Volume II of the IT Risk Management Report highlighted a 10 percent improvement in the number of participants rating secure application development “more than 75 percent effective.” The report also signals that problem management is rising on the agenda.
Myth Four: IT Risk Management Has Already Become a Formal Discipline
The report makes it clear that IT risk management is an evolving business discipline, rather than a precise science, due to reliance on the experience accumulated by individuals and organizations as they keep pace with a changing business and technology environment. There is a growing understanding that IT risk management incorporates elements of operational risk management, quality control and business and IT governance. In addition, practitioners may come to see IT risk management as a set of fixed principles and relationships, universally applicable across industries and geographies.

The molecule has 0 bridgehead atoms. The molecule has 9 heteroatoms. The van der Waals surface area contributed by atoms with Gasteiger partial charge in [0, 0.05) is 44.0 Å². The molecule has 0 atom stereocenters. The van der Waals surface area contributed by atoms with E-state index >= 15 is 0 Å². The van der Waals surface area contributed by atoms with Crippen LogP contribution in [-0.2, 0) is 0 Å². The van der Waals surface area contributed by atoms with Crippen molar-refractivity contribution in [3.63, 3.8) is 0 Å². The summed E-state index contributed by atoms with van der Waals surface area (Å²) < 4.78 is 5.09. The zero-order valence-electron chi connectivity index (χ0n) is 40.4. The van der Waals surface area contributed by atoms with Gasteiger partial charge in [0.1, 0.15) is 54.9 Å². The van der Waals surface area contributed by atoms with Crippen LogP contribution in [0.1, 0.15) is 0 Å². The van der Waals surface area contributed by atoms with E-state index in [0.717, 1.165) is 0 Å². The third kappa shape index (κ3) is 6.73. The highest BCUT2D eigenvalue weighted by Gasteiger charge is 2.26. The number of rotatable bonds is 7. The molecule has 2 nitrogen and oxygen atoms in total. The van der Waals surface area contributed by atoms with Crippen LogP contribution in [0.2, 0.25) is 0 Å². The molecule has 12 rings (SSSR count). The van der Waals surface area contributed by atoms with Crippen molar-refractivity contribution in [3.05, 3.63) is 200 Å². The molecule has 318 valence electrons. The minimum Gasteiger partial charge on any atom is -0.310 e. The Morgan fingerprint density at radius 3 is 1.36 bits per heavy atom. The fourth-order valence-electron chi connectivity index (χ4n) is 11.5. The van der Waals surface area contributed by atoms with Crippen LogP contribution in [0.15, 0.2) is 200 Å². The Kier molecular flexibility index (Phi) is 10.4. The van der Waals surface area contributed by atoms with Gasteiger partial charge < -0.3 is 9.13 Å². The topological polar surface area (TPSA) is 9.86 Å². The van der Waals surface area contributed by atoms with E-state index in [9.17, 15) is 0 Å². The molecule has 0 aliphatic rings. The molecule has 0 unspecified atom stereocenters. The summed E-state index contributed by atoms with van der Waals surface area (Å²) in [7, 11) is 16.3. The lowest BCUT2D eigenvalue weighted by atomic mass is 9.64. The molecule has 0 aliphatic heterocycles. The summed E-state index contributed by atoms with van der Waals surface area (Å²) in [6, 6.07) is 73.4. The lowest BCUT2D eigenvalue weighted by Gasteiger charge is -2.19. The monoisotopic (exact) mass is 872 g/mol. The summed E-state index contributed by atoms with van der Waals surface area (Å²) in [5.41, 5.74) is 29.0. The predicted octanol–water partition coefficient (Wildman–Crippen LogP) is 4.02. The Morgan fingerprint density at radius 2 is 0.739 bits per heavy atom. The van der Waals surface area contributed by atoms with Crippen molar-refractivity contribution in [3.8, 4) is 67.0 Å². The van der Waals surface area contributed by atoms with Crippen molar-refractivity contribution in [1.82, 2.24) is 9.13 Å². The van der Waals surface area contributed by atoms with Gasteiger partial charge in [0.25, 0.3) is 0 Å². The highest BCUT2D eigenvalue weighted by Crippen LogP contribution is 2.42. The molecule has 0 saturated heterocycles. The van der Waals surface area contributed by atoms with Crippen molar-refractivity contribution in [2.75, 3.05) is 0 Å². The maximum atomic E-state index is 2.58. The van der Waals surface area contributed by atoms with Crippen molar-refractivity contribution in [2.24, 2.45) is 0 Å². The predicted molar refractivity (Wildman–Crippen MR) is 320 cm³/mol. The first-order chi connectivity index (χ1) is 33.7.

The report also sheds light on the state of IT risk management within particular industries. Highlights include that
healthcare participants expected the most IT incidents of any industry sector. Given the complexity and highly
personal nature of healthcare services, as well as stringent compliance requirements, this is cause for some concern. Telecommunications ranked highest in deploying IT risk management controls, followed closely by banking and financial services. This success is likely driven by increased governance and compliance scrutiny of these sectors and concerns over the protection of personal data.